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Canada’s main stock index was largely flat at the start of trading Thursday with gains in energy stocks offset by weakness in mining shares. On Wall Street, the tech-heavy Nasdaq rose in early trading, helped by gains in Nvidia Corp. stock on the back of positive earnings.
At 9:31 a.m. ET, the Toronto Stock Exchange’s S&P/TSX composite index was down 6.67 points, or 0.03%, at 21,646.35.
In the U.S., the Dow Jones Industrial Average fell 29.36 points, or 0.08 per cent, at the open to 35,901.69.
The S&P 500 opened higher by 12.05 points, or 0.26 per cent, at 4,700.72, while the Nasdaq Composite gained 51.82 points, or 0.33 per cent, to 15,973.40 at the opening bell.
“While companies are managing to report solid Q3 numbers, the ability to do so is being tempered by concerns about slimmer margins, and it is this that appears to be prompting an element of profit taking,” Michael Hewson, chief market analyst with CMC Markets U.K., said.
Ahead of the opening bell, investors got the weekly reading on U.S. jobless claims. Claims last week totalled 268,000, roughly in line with forecasts and down 1,000 from the previous week. The latest figure marked lowest level of U.S. jobless claims since the start of the pandemic.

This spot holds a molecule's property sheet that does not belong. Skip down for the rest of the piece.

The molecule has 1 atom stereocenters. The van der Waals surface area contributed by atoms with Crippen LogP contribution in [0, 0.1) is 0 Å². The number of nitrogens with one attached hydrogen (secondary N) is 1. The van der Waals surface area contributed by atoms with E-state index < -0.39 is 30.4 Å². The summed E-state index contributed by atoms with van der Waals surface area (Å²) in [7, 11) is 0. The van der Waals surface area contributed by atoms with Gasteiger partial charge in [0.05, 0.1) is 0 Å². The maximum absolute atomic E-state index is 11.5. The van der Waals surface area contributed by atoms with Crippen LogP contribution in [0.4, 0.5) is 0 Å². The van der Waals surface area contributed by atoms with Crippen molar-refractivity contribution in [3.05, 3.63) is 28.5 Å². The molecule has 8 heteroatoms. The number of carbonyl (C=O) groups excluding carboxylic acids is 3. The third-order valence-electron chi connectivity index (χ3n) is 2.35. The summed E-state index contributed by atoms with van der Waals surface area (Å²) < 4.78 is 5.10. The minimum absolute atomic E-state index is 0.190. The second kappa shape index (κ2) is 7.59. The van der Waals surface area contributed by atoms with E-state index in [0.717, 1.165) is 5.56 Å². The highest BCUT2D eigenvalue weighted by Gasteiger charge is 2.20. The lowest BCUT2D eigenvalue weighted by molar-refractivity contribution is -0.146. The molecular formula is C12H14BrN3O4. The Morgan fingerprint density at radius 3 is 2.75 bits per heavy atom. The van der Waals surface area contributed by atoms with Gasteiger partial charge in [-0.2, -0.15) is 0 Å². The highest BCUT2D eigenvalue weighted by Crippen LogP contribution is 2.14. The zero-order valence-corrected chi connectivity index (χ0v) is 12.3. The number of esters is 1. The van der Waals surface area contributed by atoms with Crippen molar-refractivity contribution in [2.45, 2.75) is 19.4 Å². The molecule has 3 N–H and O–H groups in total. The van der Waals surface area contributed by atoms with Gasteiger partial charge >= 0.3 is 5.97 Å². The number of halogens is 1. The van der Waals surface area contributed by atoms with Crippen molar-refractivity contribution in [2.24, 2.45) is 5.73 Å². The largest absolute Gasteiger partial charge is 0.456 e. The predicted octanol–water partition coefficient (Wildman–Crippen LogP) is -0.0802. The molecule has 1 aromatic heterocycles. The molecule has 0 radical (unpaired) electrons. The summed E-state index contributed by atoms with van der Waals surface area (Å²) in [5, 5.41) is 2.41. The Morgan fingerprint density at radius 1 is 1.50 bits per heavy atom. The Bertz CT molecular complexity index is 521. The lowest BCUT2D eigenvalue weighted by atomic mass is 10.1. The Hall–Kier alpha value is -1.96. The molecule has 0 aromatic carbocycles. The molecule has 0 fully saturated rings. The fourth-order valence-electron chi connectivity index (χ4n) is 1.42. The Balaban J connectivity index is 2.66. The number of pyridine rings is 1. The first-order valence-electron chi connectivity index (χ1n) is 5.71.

On the corporate side, shares of Nvidia Corp. jumped 11 per cent in early trading after the company forecast fourth-quarter revenue above market forecasts. Nvidia expects revenue of US$7.40-billion, plus or minus 2 per cent, in the quarter, above analysts’ average estimate of US$6.86-billion, according to IBES data from Refinitiv.
In this country, The Globe reports Joe Natale presented the board of Rogers Communications Inc with a list of demands aimed at protecting his authority as CEO, but the board rejected the requests, resulting in his dismissal this week. The board of the telecom and media giant voted on Tuesday night to remove Mr. Natale as chief executive officer and install Tony Staffieri, the company’s former chief financial officer, in the role on an interim basis.
Overseas, the pan-European STOXX 600 was down 0.20 per cent around midday. Britain’s FTSE 100 fell 0.29 per cent. Germany’s DAX slid 0.05 per cent while France’s CAC 40 edged up 0.02 per cent.
In Asia, Japan’s Nikkei ended down 0.30 per cent. Hong Kong’s Hang Seng fell 1.29 per cent.
Crude prices steadied after seeing early declines following reports that China was moving to release strategic reserves.
The day range on Brent is US$79.28 to US$80.33. The range on West Texas Intermediate is US$77.08 to US$78.44. Both benchmarks touched their lowest levels since last month in early trading.
The declines came as China’s state reserve bureau told Reuters it was working on a release of its crude oil reserves.
That news came as the agency reported that the United States is asking big consuming nations to look at the possibility of a coordinated inventory release to offset high energy costs.
“A potential coordinated effort between the world’s two largest economies to release crude reserves sent oil prices lower,” OANDA senior analyst Ed Moya said in a note.
“Inflationary pressures are heating up everywhere and that has some investors nervous about the short-term growth outlook which could also translate to softer crude demand,” he noted.
In other commodities, gold prices traded in a narrow band as markets wait for further indication of how quickly the Federal Reserve could act to pullback stimulus.